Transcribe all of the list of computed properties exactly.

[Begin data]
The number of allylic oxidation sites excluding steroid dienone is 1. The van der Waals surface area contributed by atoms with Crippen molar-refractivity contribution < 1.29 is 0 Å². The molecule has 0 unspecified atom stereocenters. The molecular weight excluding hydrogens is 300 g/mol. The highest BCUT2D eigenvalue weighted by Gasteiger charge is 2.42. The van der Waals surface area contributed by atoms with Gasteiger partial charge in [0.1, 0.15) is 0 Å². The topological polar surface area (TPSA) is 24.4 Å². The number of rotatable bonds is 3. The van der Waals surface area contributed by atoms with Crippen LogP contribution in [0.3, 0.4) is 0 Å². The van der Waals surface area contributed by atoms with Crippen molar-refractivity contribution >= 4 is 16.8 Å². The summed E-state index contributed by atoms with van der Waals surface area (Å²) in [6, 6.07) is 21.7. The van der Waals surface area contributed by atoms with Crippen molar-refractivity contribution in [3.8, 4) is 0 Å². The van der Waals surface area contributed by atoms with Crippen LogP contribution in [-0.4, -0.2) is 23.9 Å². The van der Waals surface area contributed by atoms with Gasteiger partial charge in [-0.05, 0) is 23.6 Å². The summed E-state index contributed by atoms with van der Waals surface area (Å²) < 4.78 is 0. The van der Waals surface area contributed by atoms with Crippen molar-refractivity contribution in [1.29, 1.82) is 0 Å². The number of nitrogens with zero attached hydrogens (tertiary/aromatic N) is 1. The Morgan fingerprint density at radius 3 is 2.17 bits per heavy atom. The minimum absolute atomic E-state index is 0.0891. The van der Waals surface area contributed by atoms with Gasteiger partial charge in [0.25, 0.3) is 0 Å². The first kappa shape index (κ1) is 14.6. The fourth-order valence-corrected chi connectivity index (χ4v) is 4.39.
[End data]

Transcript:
The number of allylic oxidation sites excluding steroid dienone is 1. The van der Waals surface area contributed by atoms with Crippen molar-refractivity contribution < 1.29 is 0 Å². The molecule has 0 unspecified atom stereocenters. The molecular weight excluding hydrogens is 300 g/mol. The highest BCUT2D eigenvalue weighted by Gasteiger charge is 2.42. The van der Waals surface area contributed by atoms with Gasteiger partial charge in [0.1, 0.15) is 0 Å². The topological polar surface area (TPSA) is 24.4 Å². The number of rotatable bonds is 3. The van der Waals surface area contributed by atoms with Crippen LogP contribution in [0.3, 0.4) is 0 Å². The van der Waals surface area contributed by atoms with Crippen molar-refractivity contribution >= 4 is 16.8 Å². The summed E-state index contributed by atoms with van der Waals surface area (Å²) in [6, 6.07) is 21.7. The van der Waals surface area contributed by atoms with Crippen molar-refractivity contribution in [3.8, 4) is 0 Å². The van der Waals surface area contributed by atoms with Crippen LogP contribution in [-0.4, -0.2) is 23.9 Å². The van der Waals surface area contributed by atoms with Gasteiger partial charge in [-0.05, 0) is 23.6 Å². The summed E-state index contributed by atoms with van der Waals surface area (Å²) < 4.78 is 0. The van der Waals surface area contributed by atoms with Crippen molar-refractivity contribution in [1.29, 1.82) is 0 Å². The number of nitrogens with zero attached hydrogens (tertiary/aromatic N) is 1. The Morgan fingerprint density at radius 3 is 2.17 bits per heavy atom. The minimum absolute atomic E-state index is 0.0891. The van der Waals surface area contributed by atoms with Gasteiger partial charge in [0.25, 0.3) is 0 Å². The first kappa shape index (κ1) is 14.6. The fourth-order valence-corrected chi connectivity index (χ4v) is 4.39.